I recently returned from a trip to Melbourne, Victoria. Breath taking is an understatement to describe the beauty and elegance of this city. From historic architecture from the late 1800’s to forests formed 200 million years ago, the city and it’s surroundings have so much to offer. Aside from the shopping and food culture, I paid extra attention to the photogenic aspects of the trip.
Melbourne is home to some of the most amazing architecture I’ve ever seen. From the Manchester Unity Building to Saint Paul’s Cathedral, the city does not cease to impress. I took the time to walk the main strips of Melbourne, including Elizabeth Street, Swanson Street and South Bank. Melbourne has so much to offer tourists in terms of food and entertainment, but it’s also important to look up and view the beauty the city has to offer.
The Manchester Unity Building stands tall on Swanson Street. The Art Deco Gothic inspired historic office was built in 1932 representing a rare blend of art, science, culture and commerce. Tourists can book a tour to explore the building and gain a sense of its history.
Saint Paul’s Cathedral is a hard one to miss when visiting Melbourne. Located just opposite Federation Square. The Gothic style Cathedral was first built in 1852, however was also worked on in 1880 and 1927. I’d highly recommend visiting Saint Paul’s Cathedral if you are visiting Melbourne. Even if you are not religious, the shear brilliance of architecture and care taken to build the Cathedral can be appreciated.
I couldn’t pass up such a wonderful opportunity to capture light, when walking down South Bank at night. Melbourne is famous for it’s restaurants on South Bank, however just taking a step outside to view the city lit up is breath taking. If you get the chance to visit Melbourne, take the time to stand by the Yarra River at night and overlook the city. The modern architecture is complemented by whispers of history, such as the Flinders Street Station build in 1905 (opened in 1910).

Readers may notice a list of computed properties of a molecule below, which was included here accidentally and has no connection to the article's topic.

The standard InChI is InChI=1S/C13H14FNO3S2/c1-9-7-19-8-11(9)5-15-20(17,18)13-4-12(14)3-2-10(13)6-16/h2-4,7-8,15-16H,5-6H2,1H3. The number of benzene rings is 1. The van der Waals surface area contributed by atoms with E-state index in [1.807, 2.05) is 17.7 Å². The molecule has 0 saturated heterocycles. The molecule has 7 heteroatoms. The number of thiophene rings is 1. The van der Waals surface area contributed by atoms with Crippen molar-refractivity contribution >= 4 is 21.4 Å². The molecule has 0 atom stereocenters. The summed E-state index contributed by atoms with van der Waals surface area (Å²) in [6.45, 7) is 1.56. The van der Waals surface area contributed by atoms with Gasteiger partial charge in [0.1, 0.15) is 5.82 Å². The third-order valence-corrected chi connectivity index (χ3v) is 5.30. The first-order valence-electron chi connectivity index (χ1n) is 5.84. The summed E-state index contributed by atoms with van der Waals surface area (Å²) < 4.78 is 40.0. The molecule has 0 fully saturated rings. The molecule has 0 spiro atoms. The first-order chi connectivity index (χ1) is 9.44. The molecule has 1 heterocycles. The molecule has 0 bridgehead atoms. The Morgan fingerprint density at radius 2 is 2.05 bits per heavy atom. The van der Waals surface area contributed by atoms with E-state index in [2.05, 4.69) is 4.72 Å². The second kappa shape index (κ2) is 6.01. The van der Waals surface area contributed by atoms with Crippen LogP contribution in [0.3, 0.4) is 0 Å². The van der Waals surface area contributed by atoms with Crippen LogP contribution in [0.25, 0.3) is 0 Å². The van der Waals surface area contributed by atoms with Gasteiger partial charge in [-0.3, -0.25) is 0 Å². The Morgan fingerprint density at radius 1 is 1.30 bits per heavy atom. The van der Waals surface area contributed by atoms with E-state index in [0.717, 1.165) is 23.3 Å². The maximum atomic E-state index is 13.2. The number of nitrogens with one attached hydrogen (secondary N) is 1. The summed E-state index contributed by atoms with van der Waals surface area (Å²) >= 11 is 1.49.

The Dandenong Ranges
The Dandenong ranges are just 35km from Melbourne, Victoria (a train ride directly to Belgrave will take you there). One would think you are thousands of kilometres from civilization when venturing through the thick fern ranges. Being the setting for the 1992 Disney movie, Fern Gully, the forest truly boasts kilometres of fern forests complemented with tall Eucalyptus trees. It’s hard to gain a sense of height to the enormous trees through photographs, but easy to understand why we would want to keep the ranges protected.
After European settlement in the area, the Dandenong Ranges were used as a major source of timber for Melbourne. The forest became protected in 1882 and it wasn’t until 1987 when the region officially became the Dandenong Ranges National Park.
Royal Botanical Gardens, Melbourne
Opened in 1846, the Royal Botanical Gardens of Melbourne is 38 hectares of beautiful flora and trails taking you on a guided adventure, just 2 kilometers south east of Melbourne CBD. The garden is home to some 10,000 species of plants and local wildlife, including marsh hens, bell minor birds, ring tail possums, and even eels.
I found all sorts of surprises while exploring the Royal Botanical Gardens of Melbourne, such as the Wind Temple, found on the northern side of the gardens. The temple was build in 1901 and over looks the Yarra River. Built in grey masonry, with 10 columns, the symmetry is beautiful and allows you to be swept away with the wind.
You’ll also find a number of lakes within the gardens. Visiting in Winter, I was surprised that many of the trees had not yet lost their leaves. The water based landscapes posed for a beautifully elegant panorama.
I would recommend putting aside at least half a day to explore the Royal Botanical Gardens of Melbourne, as the paths can keep you walking for miles.
Melbourne is definitely one of my favourite cities. I’m sure there is much more to discover and I will certainly be back to find it!